I know I’m making this sound simple, when the reality is that it isn’t, but it’s an essential step. Even though you want to have Mega-Selling Author’s success, it’s important to remember that you’re not twins. What works for Mega-Selling may or may not work for you. And that leads us to the final step.

Step Three:  Find your writing rhythm. There are several aspects to this. The first is determining the time of day and days of the week when you’re most productive. You don’t need to be a scientist to do this. Simply observe yourself over the period of a couple weeks, noting when you feel most energized and writing down both the day and time. It may be that Tuesday through Thursday early evenings are your best time. If you know that, your goal should be to devote that time to writing. There’s no reason to waste your creative time doing laundry or watching TV, is there?

Secondly, think about yourself. Are you a left-brained person who needs everything organized? When you take a trip, do you have a detailed itinerary and avoid detours? If so, it’s probable that you’re a plotter and will be more productive creating an outline before you begin writing. 

If you’re an explorer who finds more pleasure in the journey than the destination, you may be a seat-of-the-pants writer (sometimes called a pantser). It’s also possible that you’re a combination of the two, that you may start with an outline but find that your story takes you in unexpected directions when you write. That’s good, but so too is being a pure plotter or pantser, if that’s where you’re most comfortable and most productive. 

The essential thing is to discover what works best for you. I’m not telling you to ignore the advice you’ve received, but I am saying that you need to consider whether the techniques that are being touted as the only way to succeed are ones that fit you.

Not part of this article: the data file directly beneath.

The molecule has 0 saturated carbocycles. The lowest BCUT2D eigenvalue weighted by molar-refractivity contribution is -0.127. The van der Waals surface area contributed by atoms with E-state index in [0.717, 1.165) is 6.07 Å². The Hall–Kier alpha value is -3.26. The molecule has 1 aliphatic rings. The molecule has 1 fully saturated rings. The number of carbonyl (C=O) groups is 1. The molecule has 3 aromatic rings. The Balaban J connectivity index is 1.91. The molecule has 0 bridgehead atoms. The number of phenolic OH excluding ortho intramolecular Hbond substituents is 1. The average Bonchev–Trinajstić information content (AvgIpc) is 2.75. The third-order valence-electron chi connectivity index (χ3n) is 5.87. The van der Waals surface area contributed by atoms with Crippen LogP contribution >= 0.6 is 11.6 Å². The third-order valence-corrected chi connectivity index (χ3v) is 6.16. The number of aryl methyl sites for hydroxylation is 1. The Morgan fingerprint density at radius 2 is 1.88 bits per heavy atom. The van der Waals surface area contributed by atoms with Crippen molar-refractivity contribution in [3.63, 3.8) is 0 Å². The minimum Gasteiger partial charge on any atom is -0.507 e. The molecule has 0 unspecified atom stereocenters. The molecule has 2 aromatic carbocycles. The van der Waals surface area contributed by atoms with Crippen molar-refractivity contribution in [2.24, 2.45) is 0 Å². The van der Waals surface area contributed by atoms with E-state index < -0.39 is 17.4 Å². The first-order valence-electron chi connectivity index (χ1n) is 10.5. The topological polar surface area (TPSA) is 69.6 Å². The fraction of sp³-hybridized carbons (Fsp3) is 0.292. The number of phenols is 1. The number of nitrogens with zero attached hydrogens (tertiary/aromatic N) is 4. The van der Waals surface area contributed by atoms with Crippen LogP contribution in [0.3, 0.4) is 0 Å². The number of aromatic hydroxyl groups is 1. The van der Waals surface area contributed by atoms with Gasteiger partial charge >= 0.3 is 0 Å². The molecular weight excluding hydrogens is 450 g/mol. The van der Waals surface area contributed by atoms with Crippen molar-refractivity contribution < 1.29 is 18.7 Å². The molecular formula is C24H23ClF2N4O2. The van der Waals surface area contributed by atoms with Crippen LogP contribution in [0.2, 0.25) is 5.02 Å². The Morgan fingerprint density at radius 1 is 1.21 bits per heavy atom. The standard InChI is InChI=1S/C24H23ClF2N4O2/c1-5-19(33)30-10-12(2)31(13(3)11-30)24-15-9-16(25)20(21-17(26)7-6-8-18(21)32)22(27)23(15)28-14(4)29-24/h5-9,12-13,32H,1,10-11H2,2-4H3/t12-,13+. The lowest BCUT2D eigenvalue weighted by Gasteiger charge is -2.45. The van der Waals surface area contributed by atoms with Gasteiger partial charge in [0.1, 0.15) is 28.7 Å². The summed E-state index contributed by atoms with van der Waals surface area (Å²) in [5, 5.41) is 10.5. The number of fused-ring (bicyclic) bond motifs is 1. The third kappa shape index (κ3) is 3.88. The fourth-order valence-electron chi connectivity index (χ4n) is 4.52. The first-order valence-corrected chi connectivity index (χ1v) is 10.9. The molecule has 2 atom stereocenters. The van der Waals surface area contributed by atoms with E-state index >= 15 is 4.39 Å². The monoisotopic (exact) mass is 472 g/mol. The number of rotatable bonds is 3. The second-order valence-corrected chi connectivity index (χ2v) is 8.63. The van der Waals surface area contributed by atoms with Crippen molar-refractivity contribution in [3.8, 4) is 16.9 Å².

One size does not fit all. The truth is, there is one right way to write. What is it? The one that works for you.

Wednesday, June 2, 2021

Wednesday in Wyoming - June 2, 2021


summer in Wyoming
Is this your image of summer in Wyoming? The combination of deep blue skies, puffy cumulus clouds, and green grass says, "It's summer!" to me. After long months of golden grass and bare tree branches, it's wonderful to know that summer has returned.

This photo and all of them I'll be sharing this month were taken at Pole Mountain in the Medicine Bow National Forest.

Monday, May 31, 2021

Words for Writers - The Critical Element

What does it take to be an author? 

If you answered, “talent, desire, a good command of the English language, an understanding of readers’ expectations,” you’d be right. All of those are important, but it’s been my observation that many who want to become published authors and who possess all those characteristics may begin to write a book but will never achieve their goal, because they’re missing the critical element.

What is that element? Grit. Are you laughing? It’s all right; go ahead and laugh, but then keep reading. 

Of Oysters and Authors